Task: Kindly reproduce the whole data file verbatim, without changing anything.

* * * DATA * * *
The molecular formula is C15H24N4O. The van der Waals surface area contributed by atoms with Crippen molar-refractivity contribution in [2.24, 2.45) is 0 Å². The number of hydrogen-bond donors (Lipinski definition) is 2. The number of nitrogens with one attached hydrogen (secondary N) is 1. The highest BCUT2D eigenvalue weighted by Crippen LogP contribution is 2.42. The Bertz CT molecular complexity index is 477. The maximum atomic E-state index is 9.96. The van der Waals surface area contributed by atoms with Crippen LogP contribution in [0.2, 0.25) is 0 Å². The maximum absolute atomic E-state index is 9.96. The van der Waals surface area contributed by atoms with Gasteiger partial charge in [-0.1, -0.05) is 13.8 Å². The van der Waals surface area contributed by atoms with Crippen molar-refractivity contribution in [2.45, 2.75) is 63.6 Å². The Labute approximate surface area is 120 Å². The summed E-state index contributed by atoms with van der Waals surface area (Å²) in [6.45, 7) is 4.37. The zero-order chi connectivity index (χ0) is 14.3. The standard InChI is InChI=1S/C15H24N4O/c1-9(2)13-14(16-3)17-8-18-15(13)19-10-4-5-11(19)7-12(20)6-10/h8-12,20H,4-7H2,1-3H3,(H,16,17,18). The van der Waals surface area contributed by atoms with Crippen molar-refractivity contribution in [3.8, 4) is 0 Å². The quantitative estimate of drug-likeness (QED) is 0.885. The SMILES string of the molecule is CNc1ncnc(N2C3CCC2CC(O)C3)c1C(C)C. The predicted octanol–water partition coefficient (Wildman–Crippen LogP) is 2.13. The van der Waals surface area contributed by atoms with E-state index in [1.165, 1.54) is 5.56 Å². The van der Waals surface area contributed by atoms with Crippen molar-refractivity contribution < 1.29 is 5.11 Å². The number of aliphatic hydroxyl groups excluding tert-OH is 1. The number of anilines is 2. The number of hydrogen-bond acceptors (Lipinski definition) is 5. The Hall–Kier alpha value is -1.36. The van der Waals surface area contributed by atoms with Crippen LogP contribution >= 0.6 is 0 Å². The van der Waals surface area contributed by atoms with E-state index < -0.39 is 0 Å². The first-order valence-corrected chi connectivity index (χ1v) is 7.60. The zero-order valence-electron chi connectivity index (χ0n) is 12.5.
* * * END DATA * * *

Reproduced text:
The molecular formula is C15H24N4O. The van der Waals surface area contributed by atoms with Crippen molar-refractivity contribution in [2.24, 2.45) is 0 Å². The number of hydrogen-bond donors (Lipinski definition) is 2. The number of nitrogens with one attached hydrogen (secondary N) is 1. The highest BCUT2D eigenvalue weighted by Crippen LogP contribution is 2.42. The Bertz CT molecular complexity index is 477. The maximum atomic E-state index is 9.96. The van der Waals surface area contributed by atoms with Crippen LogP contribution in [0.2, 0.25) is 0 Å². The maximum absolute atomic E-state index is 9.96. The van der Waals surface area contributed by atoms with Gasteiger partial charge in [-0.1, -0.05) is 13.8 Å². The van der Waals surface area contributed by atoms with Crippen molar-refractivity contribution in [2.45, 2.75) is 63.6 Å². The Labute approximate surface area is 120 Å². The summed E-state index contributed by atoms with van der Waals surface area (Å²) in [6.45, 7) is 4.37. The zero-order chi connectivity index (χ0) is 14.3. The standard InChI is InChI=1S/C15H24N4O/c1-9(2)13-14(16-3)17-8-18-15(13)19-10-4-5-11(19)7-12(20)6-10/h8-12,20H,4-7H2,1-3H3,(H,16,17,18). The van der Waals surface area contributed by atoms with Crippen molar-refractivity contribution in [3.8, 4) is 0 Å². The quantitative estimate of drug-likeness (QED) is 0.885. The SMILES string of the molecule is CNc1ncnc(N2C3CCC2CC(O)C3)c1C(C)C. The predicted octanol–water partition coefficient (Wildman–Crippen LogP) is 2.13. The van der Waals surface area contributed by atoms with E-state index in [1.165, 1.54) is 5.56 Å². The van der Waals surface area contributed by atoms with Crippen molar-refractivity contribution < 1.29 is 5.11 Å². The number of aliphatic hydroxyl groups excluding tert-OH is 1. The number of anilines is 2. The number of hydrogen-bond acceptors (Lipinski definition) is 5. The Hall–Kier alpha value is -1.36. The van der Waals surface area contributed by atoms with Crippen LogP contribution >= 0.6 is 0 Å². The van der Waals surface area contributed by atoms with E-state index < -0.39 is 0 Å². The first-order valence-corrected chi connectivity index (χ1v) is 7.60. The zero-order valence-electron chi connectivity index (χ0n) is 12.5.